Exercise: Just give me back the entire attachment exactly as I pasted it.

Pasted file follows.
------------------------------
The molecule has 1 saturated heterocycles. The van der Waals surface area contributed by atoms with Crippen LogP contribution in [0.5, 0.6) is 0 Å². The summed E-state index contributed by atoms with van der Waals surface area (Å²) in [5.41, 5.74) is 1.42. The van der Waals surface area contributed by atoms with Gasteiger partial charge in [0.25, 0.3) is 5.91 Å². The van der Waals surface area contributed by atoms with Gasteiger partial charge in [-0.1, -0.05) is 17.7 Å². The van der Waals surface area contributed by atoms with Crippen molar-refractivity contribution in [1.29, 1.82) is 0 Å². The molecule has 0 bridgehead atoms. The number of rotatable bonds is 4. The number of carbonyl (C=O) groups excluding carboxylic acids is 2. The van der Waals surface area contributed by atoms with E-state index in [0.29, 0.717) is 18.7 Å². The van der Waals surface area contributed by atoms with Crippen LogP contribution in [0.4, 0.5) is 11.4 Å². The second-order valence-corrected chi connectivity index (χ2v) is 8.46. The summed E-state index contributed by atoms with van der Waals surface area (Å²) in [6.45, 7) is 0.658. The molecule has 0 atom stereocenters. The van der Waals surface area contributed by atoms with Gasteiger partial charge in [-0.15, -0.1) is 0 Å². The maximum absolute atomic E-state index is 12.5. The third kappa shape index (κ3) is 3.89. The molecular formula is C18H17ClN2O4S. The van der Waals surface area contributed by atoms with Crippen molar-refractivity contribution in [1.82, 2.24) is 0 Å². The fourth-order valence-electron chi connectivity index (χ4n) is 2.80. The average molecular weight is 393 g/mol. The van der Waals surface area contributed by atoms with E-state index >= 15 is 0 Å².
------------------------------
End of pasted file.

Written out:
The molecule has 1 saturated heterocycles. The van der Waals surface area contributed by atoms with Crippen LogP contribution in [0.5, 0.6) is 0 Å². The summed E-state index contributed by atoms with van der Waals surface area (Å²) in [5.41, 5.74) is 1.42. The van der Waals surface area contributed by atoms with Gasteiger partial charge in [0.25, 0.3) is 5.91 Å². The van der Waals surface area contributed by atoms with Gasteiger partial charge in [-0.1, -0.05) is 17.7 Å². The van der Waals surface area contributed by atoms with Crippen molar-refractivity contribution in [1.29, 1.82) is 0 Å². The molecule has 0 bridgehead atoms. The number of rotatable bonds is 4. The number of carbonyl (C=O) groups excluding carboxylic acids is 2. The van der Waals surface area contributed by atoms with E-state index in [0.29, 0.717) is 18.7 Å². The van der Waals surface area contributed by atoms with Crippen LogP contribution in [0.4, 0.5) is 11.4 Å². The second-order valence-corrected chi connectivity index (χ2v) is 8.46. The summed E-state index contributed by atoms with van der Waals surface area (Å²) in [6.45, 7) is 0.658. The molecule has 0 atom stereocenters. The van der Waals surface area contributed by atoms with Gasteiger partial charge in [-0.15, -0.1) is 0 Å². The maximum absolute atomic E-state index is 12.5. The third kappa shape index (κ3) is 3.89. The molecular formula is C18H17ClN2O4S. The van der Waals surface area contributed by atoms with Crippen molar-refractivity contribution in [1.82, 2.24) is 0 Å². The fourth-order valence-electron chi connectivity index (χ4n) is 2.80. The average molecular weight is 393 g/mol. The van der Waals surface area contributed by atoms with E-state index >= 15 is 0 Å².